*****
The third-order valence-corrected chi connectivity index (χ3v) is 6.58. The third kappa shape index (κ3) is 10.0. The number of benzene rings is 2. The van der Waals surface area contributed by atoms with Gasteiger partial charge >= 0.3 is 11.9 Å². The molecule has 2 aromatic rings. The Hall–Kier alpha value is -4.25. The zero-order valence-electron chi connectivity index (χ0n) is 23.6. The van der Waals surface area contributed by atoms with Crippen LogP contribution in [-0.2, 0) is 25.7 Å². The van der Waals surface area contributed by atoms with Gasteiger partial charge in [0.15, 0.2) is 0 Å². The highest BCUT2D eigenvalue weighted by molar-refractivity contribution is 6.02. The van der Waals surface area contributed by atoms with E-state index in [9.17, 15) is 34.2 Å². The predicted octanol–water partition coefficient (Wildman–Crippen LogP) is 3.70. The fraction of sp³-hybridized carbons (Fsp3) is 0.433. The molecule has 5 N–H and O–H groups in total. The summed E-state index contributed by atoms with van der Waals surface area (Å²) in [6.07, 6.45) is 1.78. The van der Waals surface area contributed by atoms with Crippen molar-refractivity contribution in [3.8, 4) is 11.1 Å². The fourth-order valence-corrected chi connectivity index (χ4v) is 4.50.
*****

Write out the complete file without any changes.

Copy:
The third-order valence-corrected chi connectivity index (χ3v) is 6.58. The third kappa shape index (κ3) is 10.0. The number of benzene rings is 2. The van der Waals surface area contributed by atoms with Gasteiger partial charge >= 0.3 is 11.9 Å². The molecule has 2 aromatic rings. The Hall–Kier alpha value is -4.25. The zero-order valence-electron chi connectivity index (χ0n) is 23.6. The van der Waals surface area contributed by atoms with Crippen LogP contribution in [-0.2, 0) is 25.7 Å². The van der Waals surface area contributed by atoms with Gasteiger partial charge in [0.15, 0.2) is 0 Å². The highest BCUT2D eigenvalue weighted by molar-refractivity contribution is 6.02. The van der Waals surface area contributed by atoms with E-state index in [9.17, 15) is 34.2 Å². The predicted octanol–water partition coefficient (Wildman–Crippen LogP) is 3.70. The fraction of sp³-hybridized carbons (Fsp3) is 0.433. The molecule has 5 N–H and O–H groups in total. The summed E-state index contributed by atoms with van der Waals surface area (Å²) in [6.07, 6.45) is 1.78. The van der Waals surface area contributed by atoms with Crippen molar-refractivity contribution in [3.8, 4) is 11.1 Å². The fourth-order valence-corrected chi connectivity index (χ4v) is 4.50.